School districts around the country are getting ready for the 2017 school year, which for many starts in just a few weeks. Officials are thinking about transporting students to school, what they’ll feed them, health services for them, sports teams and schedules, and all the other things we call on school districts to do. Meanwhile, if you’re lucky, someone might also be focused on who is going to teach your child and what they’re going to teach.
Backward? Yes, of course it is. And like many things in our education system it’s not what we might design but instead what has evolved and embedded itself over time. Teaching and learning, ostensibly the core functions of schools and school districts, are now just one among many important things we expect them to do. Larger school districts operate food services rivaling restaurant chains and transportation programs on par with large bus companies. We wouldn’t ask Greyhound to also get really good at introducing students to algebraic concepts in the early grades or call on Five Guys to teach Shakespeare, so why we do expect school districts to be great at complicated work like transportation and food as well as teaching?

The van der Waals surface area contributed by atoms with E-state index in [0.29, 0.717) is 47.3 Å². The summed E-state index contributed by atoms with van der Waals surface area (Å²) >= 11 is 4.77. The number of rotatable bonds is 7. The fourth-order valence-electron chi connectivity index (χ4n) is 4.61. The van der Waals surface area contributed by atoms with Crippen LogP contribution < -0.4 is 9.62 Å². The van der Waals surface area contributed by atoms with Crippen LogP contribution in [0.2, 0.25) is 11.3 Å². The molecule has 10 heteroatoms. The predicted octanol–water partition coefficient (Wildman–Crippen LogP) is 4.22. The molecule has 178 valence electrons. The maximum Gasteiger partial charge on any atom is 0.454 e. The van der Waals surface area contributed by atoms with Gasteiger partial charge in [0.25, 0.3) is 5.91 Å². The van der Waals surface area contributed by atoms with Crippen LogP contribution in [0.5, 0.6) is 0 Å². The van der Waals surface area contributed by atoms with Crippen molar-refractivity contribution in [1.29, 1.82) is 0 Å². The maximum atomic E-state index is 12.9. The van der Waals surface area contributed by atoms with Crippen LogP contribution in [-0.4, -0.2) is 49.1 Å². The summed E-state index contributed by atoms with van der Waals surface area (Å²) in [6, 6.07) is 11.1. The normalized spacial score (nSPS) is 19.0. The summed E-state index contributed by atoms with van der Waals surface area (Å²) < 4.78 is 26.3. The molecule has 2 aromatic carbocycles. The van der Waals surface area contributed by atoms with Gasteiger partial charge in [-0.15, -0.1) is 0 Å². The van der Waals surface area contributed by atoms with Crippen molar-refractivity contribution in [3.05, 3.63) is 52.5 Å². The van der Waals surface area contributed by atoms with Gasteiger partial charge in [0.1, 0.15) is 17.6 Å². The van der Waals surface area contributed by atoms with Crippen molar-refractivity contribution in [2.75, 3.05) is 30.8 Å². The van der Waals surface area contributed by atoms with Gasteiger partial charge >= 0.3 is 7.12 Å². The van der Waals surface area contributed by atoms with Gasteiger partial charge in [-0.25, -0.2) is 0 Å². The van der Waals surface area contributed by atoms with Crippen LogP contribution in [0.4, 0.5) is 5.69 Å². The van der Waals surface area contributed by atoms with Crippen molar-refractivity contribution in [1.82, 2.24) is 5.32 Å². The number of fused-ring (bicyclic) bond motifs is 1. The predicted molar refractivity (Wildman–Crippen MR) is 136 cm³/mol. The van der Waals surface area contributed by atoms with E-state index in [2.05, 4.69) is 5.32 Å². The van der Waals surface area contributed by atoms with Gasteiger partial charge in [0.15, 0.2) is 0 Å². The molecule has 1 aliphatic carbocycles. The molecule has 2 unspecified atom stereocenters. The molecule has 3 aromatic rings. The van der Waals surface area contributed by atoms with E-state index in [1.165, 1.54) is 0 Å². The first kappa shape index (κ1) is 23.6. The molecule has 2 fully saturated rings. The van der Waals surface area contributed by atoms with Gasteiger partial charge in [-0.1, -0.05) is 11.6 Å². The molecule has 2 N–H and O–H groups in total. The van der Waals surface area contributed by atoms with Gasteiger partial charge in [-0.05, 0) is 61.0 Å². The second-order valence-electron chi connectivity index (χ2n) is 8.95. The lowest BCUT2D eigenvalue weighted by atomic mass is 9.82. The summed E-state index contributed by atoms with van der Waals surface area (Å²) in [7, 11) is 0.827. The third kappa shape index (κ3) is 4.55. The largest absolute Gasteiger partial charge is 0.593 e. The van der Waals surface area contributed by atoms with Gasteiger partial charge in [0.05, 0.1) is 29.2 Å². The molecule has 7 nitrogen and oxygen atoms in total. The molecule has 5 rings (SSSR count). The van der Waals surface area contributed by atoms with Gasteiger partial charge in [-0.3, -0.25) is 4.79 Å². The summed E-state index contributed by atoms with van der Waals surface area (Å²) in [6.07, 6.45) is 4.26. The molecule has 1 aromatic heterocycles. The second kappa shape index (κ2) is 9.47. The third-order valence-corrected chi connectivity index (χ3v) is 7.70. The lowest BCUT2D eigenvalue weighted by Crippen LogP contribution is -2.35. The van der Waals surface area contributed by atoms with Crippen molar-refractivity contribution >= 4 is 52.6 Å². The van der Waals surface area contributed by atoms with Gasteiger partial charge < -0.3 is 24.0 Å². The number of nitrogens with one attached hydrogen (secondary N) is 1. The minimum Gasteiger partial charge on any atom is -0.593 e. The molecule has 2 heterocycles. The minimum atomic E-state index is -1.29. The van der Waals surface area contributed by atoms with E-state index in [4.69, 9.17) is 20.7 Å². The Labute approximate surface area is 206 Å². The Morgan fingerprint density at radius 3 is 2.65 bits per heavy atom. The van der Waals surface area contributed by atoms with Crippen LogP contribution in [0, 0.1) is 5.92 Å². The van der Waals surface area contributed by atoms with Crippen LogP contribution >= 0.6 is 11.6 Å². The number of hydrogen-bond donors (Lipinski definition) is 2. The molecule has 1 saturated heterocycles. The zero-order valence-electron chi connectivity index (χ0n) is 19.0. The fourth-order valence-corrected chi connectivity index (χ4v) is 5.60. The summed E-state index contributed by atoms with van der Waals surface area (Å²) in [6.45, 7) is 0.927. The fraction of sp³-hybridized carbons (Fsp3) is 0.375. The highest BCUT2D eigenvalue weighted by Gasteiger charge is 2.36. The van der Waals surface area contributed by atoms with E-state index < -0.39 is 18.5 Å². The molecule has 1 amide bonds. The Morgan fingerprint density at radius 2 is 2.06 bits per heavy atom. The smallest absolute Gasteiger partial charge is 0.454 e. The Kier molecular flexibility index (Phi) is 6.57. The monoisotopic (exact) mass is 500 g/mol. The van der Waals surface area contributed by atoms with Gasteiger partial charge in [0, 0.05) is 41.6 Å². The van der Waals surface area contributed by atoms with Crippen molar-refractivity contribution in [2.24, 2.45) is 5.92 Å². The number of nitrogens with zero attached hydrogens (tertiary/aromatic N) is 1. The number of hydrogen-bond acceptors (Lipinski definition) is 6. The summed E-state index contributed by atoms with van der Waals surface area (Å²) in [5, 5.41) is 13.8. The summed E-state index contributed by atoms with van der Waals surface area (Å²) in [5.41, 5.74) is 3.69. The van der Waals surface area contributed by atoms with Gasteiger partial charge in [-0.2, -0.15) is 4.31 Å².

Related: A focus on adult employment.